Pune: Tabrez, a 10-year-old boy from Sangli with bilateral blindness recently was gifted eyesight. He underwent keratoplasty or eye transplant on December 16 last year and now can see with both eyes to some extent.
However, for many young patients on the eye transplant list, it is difficult to get a younger cornea, said city-based eye specialists, which is a cause of concern. Explaining how cornea from the an old patient cannot help in such cases, Dr Chitra Sambhare from Jehangir Hsopital, who did the transplant surgery, said, “There is a back layer of cells in the cornea which does not regenerate and is important to keep the cornea clean. With age these cells wear out and so for younger children we need young corneas.”
She said it is important to get a transplant done as soon as possible as the eye muscles can get lazy. “If the transplant is not done soon, the optic nerve gets lazy and even transplantation cannot restore vision. After the transplantation, a lot of time is needed for visual rehabilitation,” said Dr Sambhare. While explaining about this patient, Dr Sambhare said the young boy got corneal opacity and lost vision in both eyes.
“Infection, severe vitamin A deficiency, injury and chuna packet injury are common reasons for eyesight loss at younger age. In this particular case, there is corneal opacity which basically means that the cornea becomes hazy. We witness at least 10 to 12 cases every year of corneal opacity,” said Dr Sambhare.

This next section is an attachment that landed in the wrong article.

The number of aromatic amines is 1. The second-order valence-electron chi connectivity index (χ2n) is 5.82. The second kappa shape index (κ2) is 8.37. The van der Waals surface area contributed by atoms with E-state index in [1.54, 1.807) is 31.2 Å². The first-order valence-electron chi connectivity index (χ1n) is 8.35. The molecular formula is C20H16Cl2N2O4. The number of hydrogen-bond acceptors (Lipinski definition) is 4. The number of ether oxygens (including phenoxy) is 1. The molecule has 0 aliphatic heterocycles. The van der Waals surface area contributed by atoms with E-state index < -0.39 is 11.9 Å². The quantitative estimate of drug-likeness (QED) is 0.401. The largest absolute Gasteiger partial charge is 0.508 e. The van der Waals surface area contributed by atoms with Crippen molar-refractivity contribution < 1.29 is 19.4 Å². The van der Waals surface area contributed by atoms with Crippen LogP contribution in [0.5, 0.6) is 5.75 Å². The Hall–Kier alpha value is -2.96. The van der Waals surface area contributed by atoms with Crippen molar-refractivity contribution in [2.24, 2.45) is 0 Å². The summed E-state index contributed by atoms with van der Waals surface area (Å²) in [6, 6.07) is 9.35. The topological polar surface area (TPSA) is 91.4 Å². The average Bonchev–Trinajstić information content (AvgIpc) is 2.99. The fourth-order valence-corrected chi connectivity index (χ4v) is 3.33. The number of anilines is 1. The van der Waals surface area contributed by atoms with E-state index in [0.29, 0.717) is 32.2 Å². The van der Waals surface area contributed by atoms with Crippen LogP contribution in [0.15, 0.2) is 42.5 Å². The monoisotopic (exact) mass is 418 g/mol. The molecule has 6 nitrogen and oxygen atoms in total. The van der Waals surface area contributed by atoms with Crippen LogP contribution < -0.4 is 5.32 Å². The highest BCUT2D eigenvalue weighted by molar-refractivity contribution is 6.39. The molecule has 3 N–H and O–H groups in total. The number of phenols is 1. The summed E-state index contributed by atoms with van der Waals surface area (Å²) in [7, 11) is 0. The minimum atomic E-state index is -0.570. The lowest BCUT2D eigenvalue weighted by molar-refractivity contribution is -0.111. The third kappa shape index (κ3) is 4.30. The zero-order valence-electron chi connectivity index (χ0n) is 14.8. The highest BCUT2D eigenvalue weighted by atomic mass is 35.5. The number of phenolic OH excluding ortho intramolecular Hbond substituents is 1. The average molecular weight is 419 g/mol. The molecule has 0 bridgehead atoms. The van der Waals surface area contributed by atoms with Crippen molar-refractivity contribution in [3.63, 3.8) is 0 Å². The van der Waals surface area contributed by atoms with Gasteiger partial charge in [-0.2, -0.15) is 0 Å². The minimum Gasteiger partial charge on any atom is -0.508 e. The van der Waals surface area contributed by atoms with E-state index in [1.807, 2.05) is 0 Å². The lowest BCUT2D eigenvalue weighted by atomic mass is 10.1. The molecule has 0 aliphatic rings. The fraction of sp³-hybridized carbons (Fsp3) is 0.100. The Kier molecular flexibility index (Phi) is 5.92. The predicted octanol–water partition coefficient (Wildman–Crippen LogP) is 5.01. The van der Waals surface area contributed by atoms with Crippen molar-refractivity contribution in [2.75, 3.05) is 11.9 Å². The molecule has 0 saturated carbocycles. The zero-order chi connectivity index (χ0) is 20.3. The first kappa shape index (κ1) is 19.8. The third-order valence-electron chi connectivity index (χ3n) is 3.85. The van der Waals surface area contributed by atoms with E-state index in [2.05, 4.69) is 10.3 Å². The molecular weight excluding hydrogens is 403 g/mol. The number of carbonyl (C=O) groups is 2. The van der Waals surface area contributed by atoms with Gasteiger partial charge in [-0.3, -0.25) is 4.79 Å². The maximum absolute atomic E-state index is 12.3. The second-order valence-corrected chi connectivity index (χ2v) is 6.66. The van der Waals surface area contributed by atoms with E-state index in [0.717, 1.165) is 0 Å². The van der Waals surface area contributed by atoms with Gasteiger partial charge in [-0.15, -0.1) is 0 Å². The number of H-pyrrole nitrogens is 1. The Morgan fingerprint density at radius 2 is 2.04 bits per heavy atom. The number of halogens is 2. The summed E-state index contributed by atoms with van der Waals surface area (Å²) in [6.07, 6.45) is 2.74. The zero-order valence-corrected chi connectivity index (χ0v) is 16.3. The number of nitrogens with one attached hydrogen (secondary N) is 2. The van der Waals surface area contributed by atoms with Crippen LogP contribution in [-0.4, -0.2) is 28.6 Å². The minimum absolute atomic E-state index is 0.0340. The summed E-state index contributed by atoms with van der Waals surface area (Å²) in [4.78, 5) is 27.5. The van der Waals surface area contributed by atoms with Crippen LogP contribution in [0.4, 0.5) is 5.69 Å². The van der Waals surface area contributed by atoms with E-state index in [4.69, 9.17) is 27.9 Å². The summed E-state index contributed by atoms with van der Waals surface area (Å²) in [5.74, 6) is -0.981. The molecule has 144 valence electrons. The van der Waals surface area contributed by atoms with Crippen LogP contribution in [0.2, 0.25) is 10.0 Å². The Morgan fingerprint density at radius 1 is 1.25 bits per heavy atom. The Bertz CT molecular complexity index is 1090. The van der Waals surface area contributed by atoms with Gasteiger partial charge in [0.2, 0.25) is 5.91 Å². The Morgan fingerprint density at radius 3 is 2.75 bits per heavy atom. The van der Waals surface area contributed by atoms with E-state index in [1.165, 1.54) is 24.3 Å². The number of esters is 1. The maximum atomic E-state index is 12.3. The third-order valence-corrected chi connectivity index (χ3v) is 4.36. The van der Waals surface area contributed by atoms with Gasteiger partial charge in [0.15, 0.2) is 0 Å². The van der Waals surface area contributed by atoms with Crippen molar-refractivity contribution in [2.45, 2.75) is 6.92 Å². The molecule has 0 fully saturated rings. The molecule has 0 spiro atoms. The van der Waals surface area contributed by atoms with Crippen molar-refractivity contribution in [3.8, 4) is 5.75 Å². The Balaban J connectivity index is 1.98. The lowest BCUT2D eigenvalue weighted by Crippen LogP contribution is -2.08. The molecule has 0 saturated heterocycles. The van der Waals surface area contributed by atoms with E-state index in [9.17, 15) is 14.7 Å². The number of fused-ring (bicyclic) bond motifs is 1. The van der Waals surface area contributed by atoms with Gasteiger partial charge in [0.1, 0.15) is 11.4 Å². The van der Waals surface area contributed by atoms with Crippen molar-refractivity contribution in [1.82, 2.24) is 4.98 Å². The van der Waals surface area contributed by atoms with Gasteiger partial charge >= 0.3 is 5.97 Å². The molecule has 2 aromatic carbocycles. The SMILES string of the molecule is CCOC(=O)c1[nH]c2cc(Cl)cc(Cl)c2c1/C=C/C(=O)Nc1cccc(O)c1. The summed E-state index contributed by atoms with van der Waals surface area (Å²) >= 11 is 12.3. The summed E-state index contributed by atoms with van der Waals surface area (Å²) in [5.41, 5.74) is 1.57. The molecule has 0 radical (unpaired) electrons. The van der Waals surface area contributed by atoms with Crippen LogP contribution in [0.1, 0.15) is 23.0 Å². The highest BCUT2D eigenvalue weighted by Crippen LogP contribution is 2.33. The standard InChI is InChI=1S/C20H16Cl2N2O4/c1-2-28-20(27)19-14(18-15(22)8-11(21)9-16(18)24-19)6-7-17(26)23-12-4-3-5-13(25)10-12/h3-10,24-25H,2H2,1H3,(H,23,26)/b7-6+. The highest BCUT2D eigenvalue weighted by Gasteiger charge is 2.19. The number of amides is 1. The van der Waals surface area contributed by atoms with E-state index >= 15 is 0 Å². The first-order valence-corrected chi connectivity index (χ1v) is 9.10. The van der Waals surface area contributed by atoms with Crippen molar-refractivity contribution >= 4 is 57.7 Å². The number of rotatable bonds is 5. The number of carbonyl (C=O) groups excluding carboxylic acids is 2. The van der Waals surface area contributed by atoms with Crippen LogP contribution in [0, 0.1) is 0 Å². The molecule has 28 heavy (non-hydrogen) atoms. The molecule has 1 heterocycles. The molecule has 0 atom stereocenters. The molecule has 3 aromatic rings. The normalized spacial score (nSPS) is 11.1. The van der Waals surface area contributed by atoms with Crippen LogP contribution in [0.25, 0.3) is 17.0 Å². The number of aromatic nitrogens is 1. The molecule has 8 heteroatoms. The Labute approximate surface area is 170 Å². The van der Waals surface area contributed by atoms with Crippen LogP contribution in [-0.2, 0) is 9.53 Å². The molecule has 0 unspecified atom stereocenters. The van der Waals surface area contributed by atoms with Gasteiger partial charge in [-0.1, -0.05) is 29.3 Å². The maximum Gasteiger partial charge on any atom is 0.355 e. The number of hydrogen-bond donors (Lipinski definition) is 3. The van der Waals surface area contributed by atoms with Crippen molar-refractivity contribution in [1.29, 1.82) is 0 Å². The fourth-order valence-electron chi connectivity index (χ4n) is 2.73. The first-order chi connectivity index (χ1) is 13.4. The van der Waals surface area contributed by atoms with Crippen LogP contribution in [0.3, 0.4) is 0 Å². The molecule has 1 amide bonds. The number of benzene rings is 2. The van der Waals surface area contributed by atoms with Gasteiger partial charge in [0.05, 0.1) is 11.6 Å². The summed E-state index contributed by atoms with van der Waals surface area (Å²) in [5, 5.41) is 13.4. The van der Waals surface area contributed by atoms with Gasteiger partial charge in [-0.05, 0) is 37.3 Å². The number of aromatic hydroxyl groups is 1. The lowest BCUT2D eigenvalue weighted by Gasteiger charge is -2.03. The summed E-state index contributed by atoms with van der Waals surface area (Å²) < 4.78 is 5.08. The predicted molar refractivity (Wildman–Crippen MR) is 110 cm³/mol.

She said the boy had corneal opacity in both eyes due to infection when he was four years old and has been blind since age five. “There are many problems children face because of blindness. They develop psychological problems as they get cut off from others their age,” said Dr Sambhare.
Speaking about the need for more corneas, Dr Samita Moolani, eye specialist from Moolani Eye Care Center (MECC), told Sakal Times that more grief counsellors at hospitals can motivate families of brain dead patients to donate corneas.
“There are many families who opt for not donating the vital organs. In such cases, the role of grief counselors becomes vital and many small hospitals and government hospitals still do not have people who can help these families in grief to donate the vital organs and give a new lease of life to someone else,” said Dr Moolani.
Need for more donors
† According to statistics by Zonal Transplant Coordination Centre (ZTCC), Pune between January 1 and March 1 this year, there have been 15 donors, who donated 22 cornea.
† Dr Samita Moolani said though the number of organ donors has increased, there still is a grave need to get more donors.
† Dr Moolani gave the example of Sri Lanka where cornea donation is in excess. “Sri Lanka helps Singapore by sending excess corneas there,” said Dr Moolani.